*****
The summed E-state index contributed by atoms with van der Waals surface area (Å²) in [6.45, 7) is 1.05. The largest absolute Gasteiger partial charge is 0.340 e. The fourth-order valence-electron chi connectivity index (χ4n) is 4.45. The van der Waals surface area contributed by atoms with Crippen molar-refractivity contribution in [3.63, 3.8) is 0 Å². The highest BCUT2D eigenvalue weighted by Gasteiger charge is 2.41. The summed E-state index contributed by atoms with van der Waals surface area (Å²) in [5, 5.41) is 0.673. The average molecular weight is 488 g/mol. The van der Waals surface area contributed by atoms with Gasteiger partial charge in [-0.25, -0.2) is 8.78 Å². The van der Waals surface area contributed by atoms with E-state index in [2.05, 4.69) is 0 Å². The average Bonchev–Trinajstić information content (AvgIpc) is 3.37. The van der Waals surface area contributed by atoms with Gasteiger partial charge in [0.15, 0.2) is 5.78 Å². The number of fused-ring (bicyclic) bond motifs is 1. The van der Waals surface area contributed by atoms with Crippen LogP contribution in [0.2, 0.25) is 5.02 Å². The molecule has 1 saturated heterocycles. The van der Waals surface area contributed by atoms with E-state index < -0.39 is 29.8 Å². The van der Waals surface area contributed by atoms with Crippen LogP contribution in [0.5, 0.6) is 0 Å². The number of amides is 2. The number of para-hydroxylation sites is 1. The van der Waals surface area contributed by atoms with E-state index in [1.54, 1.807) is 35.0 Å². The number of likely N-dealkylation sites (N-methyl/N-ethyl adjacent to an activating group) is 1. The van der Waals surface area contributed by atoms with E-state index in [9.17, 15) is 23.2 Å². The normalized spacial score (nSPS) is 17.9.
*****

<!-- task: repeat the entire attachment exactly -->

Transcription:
The summed E-state index contributed by atoms with van der Waals surface area (Å²) in [6.45, 7) is 1.05. The largest absolute Gasteiger partial charge is 0.340 e. The fourth-order valence-electron chi connectivity index (χ4n) is 4.45. The van der Waals surface area contributed by atoms with Crippen molar-refractivity contribution in [3.63, 3.8) is 0 Å². The highest BCUT2D eigenvalue weighted by Gasteiger charge is 2.41. The summed E-state index contributed by atoms with van der Waals surface area (Å²) in [5, 5.41) is 0.673. The average molecular weight is 488 g/mol. The van der Waals surface area contributed by atoms with Gasteiger partial charge in [-0.25, -0.2) is 8.78 Å². The van der Waals surface area contributed by atoms with E-state index in [2.05, 4.69) is 0 Å². The average Bonchev–Trinajstić information content (AvgIpc) is 3.37. The van der Waals surface area contributed by atoms with Gasteiger partial charge in [0.15, 0.2) is 5.78 Å². The number of fused-ring (bicyclic) bond motifs is 1. The van der Waals surface area contributed by atoms with Crippen LogP contribution in [0.2, 0.25) is 5.02 Å². The molecule has 1 saturated heterocycles. The van der Waals surface area contributed by atoms with E-state index < -0.39 is 29.8 Å². The van der Waals surface area contributed by atoms with Crippen LogP contribution in [0.5, 0.6) is 0 Å². The number of amides is 2. The number of para-hydroxylation sites is 1. The van der Waals surface area contributed by atoms with E-state index in [1.54, 1.807) is 35.0 Å². The number of likely N-dealkylation sites (N-methyl/N-ethyl adjacent to an activating group) is 1. The van der Waals surface area contributed by atoms with E-state index in [9.17, 15) is 23.2 Å². The normalized spacial score (nSPS) is 17.9.